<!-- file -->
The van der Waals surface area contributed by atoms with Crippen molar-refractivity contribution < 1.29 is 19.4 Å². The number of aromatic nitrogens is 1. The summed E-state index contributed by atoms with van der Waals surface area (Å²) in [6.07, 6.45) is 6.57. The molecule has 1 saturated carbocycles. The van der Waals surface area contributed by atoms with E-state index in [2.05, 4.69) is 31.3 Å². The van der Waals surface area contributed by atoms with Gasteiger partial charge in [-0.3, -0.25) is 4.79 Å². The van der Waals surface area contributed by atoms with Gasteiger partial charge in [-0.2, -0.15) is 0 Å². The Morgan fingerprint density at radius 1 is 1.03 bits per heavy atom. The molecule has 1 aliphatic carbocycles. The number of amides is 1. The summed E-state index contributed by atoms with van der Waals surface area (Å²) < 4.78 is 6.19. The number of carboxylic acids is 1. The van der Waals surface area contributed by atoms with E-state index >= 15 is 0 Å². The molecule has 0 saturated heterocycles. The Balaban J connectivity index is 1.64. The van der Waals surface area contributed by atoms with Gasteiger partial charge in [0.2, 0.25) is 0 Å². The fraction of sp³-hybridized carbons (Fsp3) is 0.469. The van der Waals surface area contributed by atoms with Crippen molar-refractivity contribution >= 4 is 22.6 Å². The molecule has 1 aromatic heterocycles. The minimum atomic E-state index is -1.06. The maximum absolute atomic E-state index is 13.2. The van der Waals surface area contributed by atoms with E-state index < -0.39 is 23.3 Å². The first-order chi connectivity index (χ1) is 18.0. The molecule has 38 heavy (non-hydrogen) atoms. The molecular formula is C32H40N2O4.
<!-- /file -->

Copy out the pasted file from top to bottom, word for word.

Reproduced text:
The van der Waals surface area contributed by atoms with Crippen molar-refractivity contribution < 1.29 is 19.4 Å². The number of aromatic nitrogens is 1. The summed E-state index contributed by atoms with van der Waals surface area (Å²) in [6.07, 6.45) is 6.57. The molecule has 1 saturated carbocycles. The van der Waals surface area contributed by atoms with E-state index in [2.05, 4.69) is 31.3 Å². The van der Waals surface area contributed by atoms with Gasteiger partial charge in [-0.3, -0.25) is 4.79 Å². The van der Waals surface area contributed by atoms with Gasteiger partial charge in [-0.2, -0.15) is 0 Å². The Morgan fingerprint density at radius 1 is 1.03 bits per heavy atom. The molecule has 1 aliphatic carbocycles. The number of amides is 1. The summed E-state index contributed by atoms with van der Waals surface area (Å²) < 4.78 is 6.19. The number of carboxylic acids is 1. The van der Waals surface area contributed by atoms with E-state index >= 15 is 0 Å². The molecule has 0 saturated heterocycles. The Balaban J connectivity index is 1.64. The van der Waals surface area contributed by atoms with Gasteiger partial charge in [0.2, 0.25) is 0 Å². The fraction of sp³-hybridized carbons (Fsp3) is 0.469. The van der Waals surface area contributed by atoms with Crippen molar-refractivity contribution >= 4 is 22.6 Å². The molecule has 1 aromatic heterocycles. The minimum atomic E-state index is -1.06. The maximum absolute atomic E-state index is 13.2. The van der Waals surface area contributed by atoms with E-state index < -0.39 is 23.3 Å². The first-order chi connectivity index (χ1) is 18.0. The molecule has 38 heavy (non-hydrogen) atoms. The molecular formula is C32H40N2O4.